WATKINS, Desmond John
2nd son of James and Daisy Watkins of Tonypandy, Rhondda Cynon Taf, Glamorgan, South Wales
b. 8th November 1921. Educated at Chipping Sodbury Grammar School.
The 1939 Register Yate, near Bristol, Gloucestershire.
A full Record of Service to follow from RAF Disclosures, Cranwell, via Greg Lance-Watkins his son
“Pilot Officer Watkins is now on his second tour of operations. He has destroyed four enemy aircraft in the air, one on the ground, and damaged one. He has also destroyed or damaged at least 56 enemy transport vehicles, frequently encountering heavy anti-aircraft fire. He has at all times set a high example to his fellow pilots”
By the time of the last hostile operational sortie in Germany during May 1945, and which he led, Flying Officer Watkins is credited with a total of 11⅓ wartime victories.
Five victories qualified a pilot as an Air Ace.
The Croix de Guerre (Cross of War) is a military decoration of France/Belgium. It was first created in 1915 and consists of a square-cross medal on two crossed swords, hanging from a ribbon with various degree pins. The decoration was awarded during World War I, again in World War II, and in other conflicts. The Croix de Guerre was also commonly bestowed on foreign military forces allied to France.
The Croix de Guerre may be awarded either as an individual award or as a unit award to those soldiers who distinguish themselves by acts of heroism involving combat with the enemy. The medal is awarded to those who have been “mentioned in dispatches”, meaning a heroic deed or deeds were performed meriting a citation from an individual’s headquarters unit. The unit award of the Croix de Guerre with palm was issued to military units whose members performed heroic deeds in combat and were subsequently recognized by headquarters.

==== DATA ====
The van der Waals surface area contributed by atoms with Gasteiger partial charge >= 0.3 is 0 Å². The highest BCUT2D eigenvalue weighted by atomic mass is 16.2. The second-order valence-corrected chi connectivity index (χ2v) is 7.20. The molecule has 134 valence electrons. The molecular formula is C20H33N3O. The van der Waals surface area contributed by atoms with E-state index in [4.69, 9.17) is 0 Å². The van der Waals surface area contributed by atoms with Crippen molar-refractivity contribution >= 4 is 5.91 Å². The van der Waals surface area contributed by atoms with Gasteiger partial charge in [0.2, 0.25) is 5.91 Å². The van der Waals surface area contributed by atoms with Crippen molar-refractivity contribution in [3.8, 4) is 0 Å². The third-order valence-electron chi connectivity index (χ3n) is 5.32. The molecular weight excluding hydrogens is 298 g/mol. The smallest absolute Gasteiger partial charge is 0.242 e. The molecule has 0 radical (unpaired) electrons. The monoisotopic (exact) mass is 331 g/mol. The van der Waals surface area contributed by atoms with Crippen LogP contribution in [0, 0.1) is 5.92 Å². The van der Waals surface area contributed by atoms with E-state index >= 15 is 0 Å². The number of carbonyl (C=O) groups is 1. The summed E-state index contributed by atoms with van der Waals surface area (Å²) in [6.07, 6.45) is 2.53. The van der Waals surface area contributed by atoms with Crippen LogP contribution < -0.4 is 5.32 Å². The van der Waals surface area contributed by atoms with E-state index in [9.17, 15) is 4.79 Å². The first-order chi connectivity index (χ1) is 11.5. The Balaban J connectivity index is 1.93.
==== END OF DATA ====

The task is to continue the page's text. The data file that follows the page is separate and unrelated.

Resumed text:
After a brief break from the Royal Air Force after the war, D.J. Watkins spent time in India as B.O.A.C.’s operations manager. He rejoined the R.A.F. and became one of Britain’s first jet instructors on service aircraft at the Central Flying School (CFS) and RAF Valley.
Desmond’s log book entries including Tiger Moths, Chipmunk, Harvard, Provost, Spitfire, Typhoon, Pembroke, Shackleton, Comet, Britannia, Vulcan & Hunter.
Flt. Lt. D.J. Watkins, DFC, CdG avec Palme, was O/C the Photographic Training Unit at Cosford for several years. (Transferred to RAF Technical Branch (1953) O/C Photographic Training Unit, No.2 School of Technical Training, Cosford (until 1963 ?)) During a motivational talk he derided the Royal Navy for its use of the soubriquet the “Silent Service”.
He asserted this was rightfully appropriate to the Royal Air Force and its Photographic Reconnaissance Units. He was much more than the sum of his parts.
With the encouragement and support of Greg Lance-Watkins, his son, I am collecting what I hope will be definitive details and dates from his Record of Service. Thus far no information has been forthcoming from the Museum of Photography at Cosford.
More information is being collected and will be shown here when available.
Compiled July 2019 email@example.com